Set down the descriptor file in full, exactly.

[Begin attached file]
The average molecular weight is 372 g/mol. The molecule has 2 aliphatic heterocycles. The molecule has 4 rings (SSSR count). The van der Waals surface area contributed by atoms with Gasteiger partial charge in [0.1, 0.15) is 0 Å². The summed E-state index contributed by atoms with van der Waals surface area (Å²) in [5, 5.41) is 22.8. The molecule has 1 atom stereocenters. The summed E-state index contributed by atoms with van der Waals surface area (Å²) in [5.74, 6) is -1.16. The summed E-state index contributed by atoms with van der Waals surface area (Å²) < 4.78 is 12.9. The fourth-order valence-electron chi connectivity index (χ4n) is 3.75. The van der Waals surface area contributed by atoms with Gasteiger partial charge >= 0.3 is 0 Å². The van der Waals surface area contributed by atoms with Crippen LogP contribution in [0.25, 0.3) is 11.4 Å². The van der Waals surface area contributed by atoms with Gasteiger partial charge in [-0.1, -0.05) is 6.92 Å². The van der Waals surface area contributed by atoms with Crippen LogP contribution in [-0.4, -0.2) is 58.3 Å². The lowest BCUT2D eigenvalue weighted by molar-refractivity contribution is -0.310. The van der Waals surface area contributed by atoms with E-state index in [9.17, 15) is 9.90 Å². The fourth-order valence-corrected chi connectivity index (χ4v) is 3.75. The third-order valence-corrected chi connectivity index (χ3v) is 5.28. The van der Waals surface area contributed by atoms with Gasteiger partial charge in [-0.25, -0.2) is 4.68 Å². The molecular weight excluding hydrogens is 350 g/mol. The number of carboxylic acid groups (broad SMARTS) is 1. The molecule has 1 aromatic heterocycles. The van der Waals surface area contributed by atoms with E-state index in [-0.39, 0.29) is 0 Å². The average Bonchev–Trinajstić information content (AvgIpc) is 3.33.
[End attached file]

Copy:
The average molecular weight is 372 g/mol. The molecule has 2 aliphatic heterocycles. The molecule has 4 rings (SSSR count). The van der Waals surface area contributed by atoms with Gasteiger partial charge in [0.1, 0.15) is 0 Å². The summed E-state index contributed by atoms with van der Waals surface area (Å²) in [5, 5.41) is 22.8. The molecule has 1 atom stereocenters. The summed E-state index contributed by atoms with van der Waals surface area (Å²) in [5.74, 6) is -1.16. The summed E-state index contributed by atoms with van der Waals surface area (Å²) < 4.78 is 12.9. The fourth-order valence-electron chi connectivity index (χ4n) is 3.75. The van der Waals surface area contributed by atoms with Gasteiger partial charge >= 0.3 is 0 Å². The van der Waals surface area contributed by atoms with Crippen LogP contribution in [0.25, 0.3) is 11.4 Å². The van der Waals surface area contributed by atoms with Gasteiger partial charge in [-0.1, -0.05) is 6.92 Å². The van der Waals surface area contributed by atoms with Crippen LogP contribution in [-0.4, -0.2) is 58.3 Å². The lowest BCUT2D eigenvalue weighted by molar-refractivity contribution is -0.310. The van der Waals surface area contributed by atoms with E-state index in [9.17, 15) is 9.90 Å². The fourth-order valence-corrected chi connectivity index (χ4v) is 3.75. The third-order valence-corrected chi connectivity index (χ3v) is 5.28. The van der Waals surface area contributed by atoms with Gasteiger partial charge in [-0.25, -0.2) is 4.68 Å². The molecular weight excluding hydrogens is 350 g/mol. The number of carboxylic acid groups (broad SMARTS) is 1. The molecule has 1 aromatic heterocycles. The van der Waals surface area contributed by atoms with E-state index in [-0.39, 0.29) is 0 Å². The average Bonchev–Trinajstić information content (AvgIpc) is 3.33.